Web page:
A Unit by any other name

There are units of measurement, currency and time.

Frank Zappa named his daughter Moon Unit and former Major League Baseball pitcher Randy Johnson was called ‘The Big Unit’.

But in the world of finance, Lyoness may be creating the best unit of them all.

The biggest sticking point for a lot of people who look into Lyoness are the Shopping Units that are found in the Back Office. They don’t understand where they come from or how they work, and because the way they operate resembles structures seen in some Multi-Level Marketing (MLM) programs, they shy away without getting any more information.

My goal today is to try and clear up what Shopping Units are and are not in Lyoness and why they operate in a way completely unique to other programs.

The Creation Theory

First, let’s start with where these little buggers come from. Shopping Units are created in one of two ways, the most common being when someone is a Lyoness member and shops with Loyalty Merchants within the program. Each purchase you make gives you 1%-2% cash back, but also gives you another percentage (called a Loyalty Cash) into your back office Loyalty Account. Let’s take a look at a sample of how that might work.

Let’s say you spend $1,000 at Walmart & Sam’s Club in a given month for your family of four, buying food, clothing and gasoline (Sam’s club has great prices on gas, especially here in Las Vegas). Not an unreasonable total for that much stuff. Walmart offers a 1% cash back benefit to Lyoness members, meaning you’d get $10. They also offer a 1% Loyalty Benefit, which would go into your Loyalty Account.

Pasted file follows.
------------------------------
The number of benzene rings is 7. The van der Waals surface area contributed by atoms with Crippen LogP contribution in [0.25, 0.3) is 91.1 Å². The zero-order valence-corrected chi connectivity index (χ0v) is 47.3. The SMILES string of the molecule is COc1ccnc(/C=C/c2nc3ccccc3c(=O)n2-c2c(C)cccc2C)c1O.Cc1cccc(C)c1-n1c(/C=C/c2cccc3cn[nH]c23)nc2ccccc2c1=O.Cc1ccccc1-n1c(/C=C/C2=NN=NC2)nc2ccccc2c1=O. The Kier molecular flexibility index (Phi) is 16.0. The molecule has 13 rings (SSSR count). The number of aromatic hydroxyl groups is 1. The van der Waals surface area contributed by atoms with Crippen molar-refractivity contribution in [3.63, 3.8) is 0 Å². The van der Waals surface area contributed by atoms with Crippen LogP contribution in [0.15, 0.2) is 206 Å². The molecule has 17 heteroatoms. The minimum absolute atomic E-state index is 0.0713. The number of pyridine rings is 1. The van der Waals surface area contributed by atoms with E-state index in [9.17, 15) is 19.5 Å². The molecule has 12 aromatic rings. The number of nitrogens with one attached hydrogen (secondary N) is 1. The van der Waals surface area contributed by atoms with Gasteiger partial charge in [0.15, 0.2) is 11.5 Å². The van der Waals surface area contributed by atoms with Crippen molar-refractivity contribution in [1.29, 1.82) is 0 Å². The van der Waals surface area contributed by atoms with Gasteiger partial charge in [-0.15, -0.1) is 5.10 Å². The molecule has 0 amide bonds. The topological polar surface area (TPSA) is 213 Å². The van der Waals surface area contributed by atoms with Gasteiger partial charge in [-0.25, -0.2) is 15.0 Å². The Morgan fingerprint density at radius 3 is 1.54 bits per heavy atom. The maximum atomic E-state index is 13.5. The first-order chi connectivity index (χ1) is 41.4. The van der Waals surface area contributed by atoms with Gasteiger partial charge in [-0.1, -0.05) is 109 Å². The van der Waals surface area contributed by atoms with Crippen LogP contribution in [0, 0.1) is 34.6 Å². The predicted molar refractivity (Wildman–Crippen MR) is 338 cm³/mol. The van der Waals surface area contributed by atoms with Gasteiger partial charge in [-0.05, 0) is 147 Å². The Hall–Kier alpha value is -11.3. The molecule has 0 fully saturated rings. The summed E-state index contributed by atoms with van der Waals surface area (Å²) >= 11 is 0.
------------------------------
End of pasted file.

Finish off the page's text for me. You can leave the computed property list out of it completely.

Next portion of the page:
Yep, it’s just that easy.

It is ALIVE!

So now you’ve got $10 in your Loyalty Account. And it will stay there until that account accumulates $75 in value, at which point it becomes a Shopping Unit. Understand, this is not money you’ve put into Lyoness. It’s money that merchants have negotiated with Lyoness to give loyal customers whenever they shop with them.

Small Bus 3That $75 Shopping Unit now starts to snake through the first of five Accounting Levels. This is where sharing Lyoness really comes into play. While you will always get the Friendship Bonus from your Direct and Indirect Referrals, they can also play a part in how fast your Shopping Units make their way through the Accounting Levels.

For your $75 Shopping Unit to get through Accounting Level 1 (AC1), you need a total of 70 Shopping Units behind it – 35 on top and 35 on the bottom. Think of it like a family tree. Your mother’s half of the family needs to supply half the units and your father’s the other. Those supporting units, could also be more of your own Shopping Units as well.